Still, I thought a bit of research would be useful to trigger some memories and fill in a few details. 

I went to a few rodeo websites first:
But I wanted a bit more.

Then I found some videos on YouTube.  Brilliant! 

In particular, I found the video below (and a bunch more like it).  It shows the "Running of the Bulls", which is an annual event at the Strathmore rodeo.  I can't watch the video from start to finish without jumping, putting my hand over my mouth or shutting my eyes once or twice, but it still fascinates me.

After finding this footage, I had, albeit briefly, considered using an event like this in my story.  One of the things I learned in a Donald Maass writing workshop was to have characters do, say or think things that are out of character.  Having my heroine sign up for this event would certainly be out of character for her... but it was just a little too far out of what would be believable. 

So, like any writer, I'll squirrel away information about this event.  Who knows?  Maybe one of my future characters would like to be charged by a bull.

My next research step will be to confirm a few details with some real cowboys.  (Did I mention how much I enjoy research? *grin*)

Would you volunteer to run with the bulls?

Sunday, March 18, 2012

Six Sentence Sunday - Unavoidable Legacies #1

This is my first kick at Six Sentence Sunday. (Who knew participating in this would give me such sweaty palms?)  Anyway, here is an excerpt from one of my older Works in Progress called Unavoidable Legacies.  I pulled it out recently to see if I could rewrite, slash, and/or edit it into something better. 

These six sentences are from the prologue.  It is a scene between two secondary characters, whose activities set the rest of the book in motion.  I always enjoyed the prologue, but was never sure it'd make the final draft.

Here are my six:
“Don’t lie to me!” Grace punctuated her point with a slap across John's face.  She had done it deliberately – some way to get a reaction from her suddenly stoic lover.  Her fingers tingled as she waited.  Normally he would have grabbed her arm before she made contact and they would be smothering their anger with a hot embrace by now.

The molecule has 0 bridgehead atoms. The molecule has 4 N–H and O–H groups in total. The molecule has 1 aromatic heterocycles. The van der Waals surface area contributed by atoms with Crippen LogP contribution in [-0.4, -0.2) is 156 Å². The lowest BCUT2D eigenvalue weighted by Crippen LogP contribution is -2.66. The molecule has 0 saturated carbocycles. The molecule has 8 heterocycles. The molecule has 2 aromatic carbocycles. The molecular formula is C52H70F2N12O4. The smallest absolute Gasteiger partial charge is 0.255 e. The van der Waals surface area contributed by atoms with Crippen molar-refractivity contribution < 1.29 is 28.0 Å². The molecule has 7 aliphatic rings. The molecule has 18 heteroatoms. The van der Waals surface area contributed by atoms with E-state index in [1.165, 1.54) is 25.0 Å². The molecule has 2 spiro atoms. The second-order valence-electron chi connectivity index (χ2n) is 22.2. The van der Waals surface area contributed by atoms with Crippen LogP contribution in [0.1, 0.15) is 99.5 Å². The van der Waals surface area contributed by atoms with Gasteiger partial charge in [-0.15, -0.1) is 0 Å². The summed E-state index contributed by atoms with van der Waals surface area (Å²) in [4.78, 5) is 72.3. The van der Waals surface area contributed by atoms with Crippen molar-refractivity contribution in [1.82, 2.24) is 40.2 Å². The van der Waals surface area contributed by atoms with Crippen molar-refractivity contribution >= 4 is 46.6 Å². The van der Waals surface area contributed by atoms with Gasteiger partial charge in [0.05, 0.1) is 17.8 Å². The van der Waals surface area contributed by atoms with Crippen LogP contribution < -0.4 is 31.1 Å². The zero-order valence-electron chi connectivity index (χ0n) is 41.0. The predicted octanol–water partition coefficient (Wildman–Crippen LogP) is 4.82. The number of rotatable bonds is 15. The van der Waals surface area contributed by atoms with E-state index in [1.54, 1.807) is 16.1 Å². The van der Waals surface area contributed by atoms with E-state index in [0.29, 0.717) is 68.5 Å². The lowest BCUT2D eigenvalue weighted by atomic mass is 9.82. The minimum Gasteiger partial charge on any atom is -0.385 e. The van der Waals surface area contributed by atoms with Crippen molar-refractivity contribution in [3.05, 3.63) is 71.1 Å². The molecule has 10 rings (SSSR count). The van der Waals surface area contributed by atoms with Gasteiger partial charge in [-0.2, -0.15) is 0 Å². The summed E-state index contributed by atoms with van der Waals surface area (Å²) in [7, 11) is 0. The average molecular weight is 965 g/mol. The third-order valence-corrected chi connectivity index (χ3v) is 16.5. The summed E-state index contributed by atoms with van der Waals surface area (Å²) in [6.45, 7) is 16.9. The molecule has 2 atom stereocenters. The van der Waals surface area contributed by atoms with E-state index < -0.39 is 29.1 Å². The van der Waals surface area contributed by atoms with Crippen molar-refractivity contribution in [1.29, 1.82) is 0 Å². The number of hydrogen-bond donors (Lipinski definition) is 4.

When he remained controlled and distant, her chest tightened, sending her breath and all of her hope rushing from her body. 

What is Six Sentence Sunday
  1. Pick six (6) sentences from anything you like (it can be from a Work in Progress (WIP), something you recently sold, something you hope to sell or even something already under contract and available for purchase).
  2. Sign up on the Six Sentence Sunday website. 
  3. Then post your sentences on your blog on Sunday.
If you have a Twitter account, you can add the #sixsunday hashtag to your tweets when you link to your SSS post. 

Check out the other participating writers and their sentences at http://www.sixsunday.com/.  There are some great snippets! 


Thank you for stopping by and reading my post! 

I'd love to hear from you about this excerpt!  What do you think?

Friday, March 16, 2012

Reading and Reviews: Lorraine Heath and Amanda Stevens

In January, I decided to set a reading goal. It was simple: I want to read more books in 2012 than I had in 2011.

According to Goodreads.com, I read 64 books in 2011, so I decided to strive for 80 books this year. As of today, I'm apparently 10 books ahead of schedule. (I can attribute that tally to the ease of buying books for my e-reader.)

This week I finished two books. I loved both of them.

TEXAS DESTINY by Lorraine Heath
Category: Historical Romance

Hero: Houston Leigh

Heroine: Amelia Carson